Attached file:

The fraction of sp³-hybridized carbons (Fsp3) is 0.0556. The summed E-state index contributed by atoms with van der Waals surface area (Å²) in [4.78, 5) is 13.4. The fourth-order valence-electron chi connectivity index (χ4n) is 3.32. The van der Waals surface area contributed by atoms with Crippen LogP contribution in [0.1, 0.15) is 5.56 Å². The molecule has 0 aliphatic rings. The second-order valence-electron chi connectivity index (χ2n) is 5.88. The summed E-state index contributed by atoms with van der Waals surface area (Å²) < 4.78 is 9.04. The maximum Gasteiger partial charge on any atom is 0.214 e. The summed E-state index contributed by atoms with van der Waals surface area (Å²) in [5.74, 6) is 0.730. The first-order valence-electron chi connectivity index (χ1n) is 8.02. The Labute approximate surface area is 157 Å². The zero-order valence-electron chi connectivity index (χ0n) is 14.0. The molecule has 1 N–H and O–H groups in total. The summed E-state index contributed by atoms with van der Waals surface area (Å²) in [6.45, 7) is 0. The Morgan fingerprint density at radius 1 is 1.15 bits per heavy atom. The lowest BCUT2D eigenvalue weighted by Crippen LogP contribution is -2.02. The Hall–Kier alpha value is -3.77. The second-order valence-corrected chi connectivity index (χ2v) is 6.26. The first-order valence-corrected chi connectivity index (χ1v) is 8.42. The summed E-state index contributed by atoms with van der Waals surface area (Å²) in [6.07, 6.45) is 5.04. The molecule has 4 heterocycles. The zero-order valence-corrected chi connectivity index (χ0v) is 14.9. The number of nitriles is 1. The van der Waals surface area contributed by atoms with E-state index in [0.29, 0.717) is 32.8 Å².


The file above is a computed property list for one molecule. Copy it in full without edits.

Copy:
The fraction of sp³-hybridized carbons (Fsp3) is 0.0556. The summed E-state index contributed by atoms with van der Waals surface area (Å²) in [4.78, 5) is 13.4. The fourth-order valence-electron chi connectivity index (χ4n) is 3.32. The van der Waals surface area contributed by atoms with Crippen LogP contribution in [0.1, 0.15) is 5.56 Å². The molecule has 0 aliphatic rings. The second-order valence-electron chi connectivity index (χ2n) is 5.88. The summed E-state index contributed by atoms with van der Waals surface area (Å²) < 4.78 is 9.04. The maximum Gasteiger partial charge on any atom is 0.214 e. The summed E-state index contributed by atoms with van der Waals surface area (Å²) in [5.74, 6) is 0.730. The first-order valence-electron chi connectivity index (χ1n) is 8.02. The Labute approximate surface area is 157 Å². The zero-order valence-electron chi connectivity index (χ0n) is 14.0. The molecule has 1 N–H and O–H groups in total. The summed E-state index contributed by atoms with van der Waals surface area (Å²) in [6.45, 7) is 0. The Morgan fingerprint density at radius 1 is 1.15 bits per heavy atom. The lowest BCUT2D eigenvalue weighted by Crippen LogP contribution is -2.02. The Hall–Kier alpha value is -3.77. The second-order valence-corrected chi connectivity index (χ2v) is 6.26. The first-order valence-corrected chi connectivity index (χ1v) is 8.42. The summed E-state index contributed by atoms with van der Waals surface area (Å²) in [6.07, 6.45) is 5.04. The molecule has 4 heterocycles. The zero-order valence-corrected chi connectivity index (χ0v) is 14.9. The number of nitriles is 1. The van der Waals surface area contributed by atoms with E-state index in [0.29, 0.717) is 32.8 Å².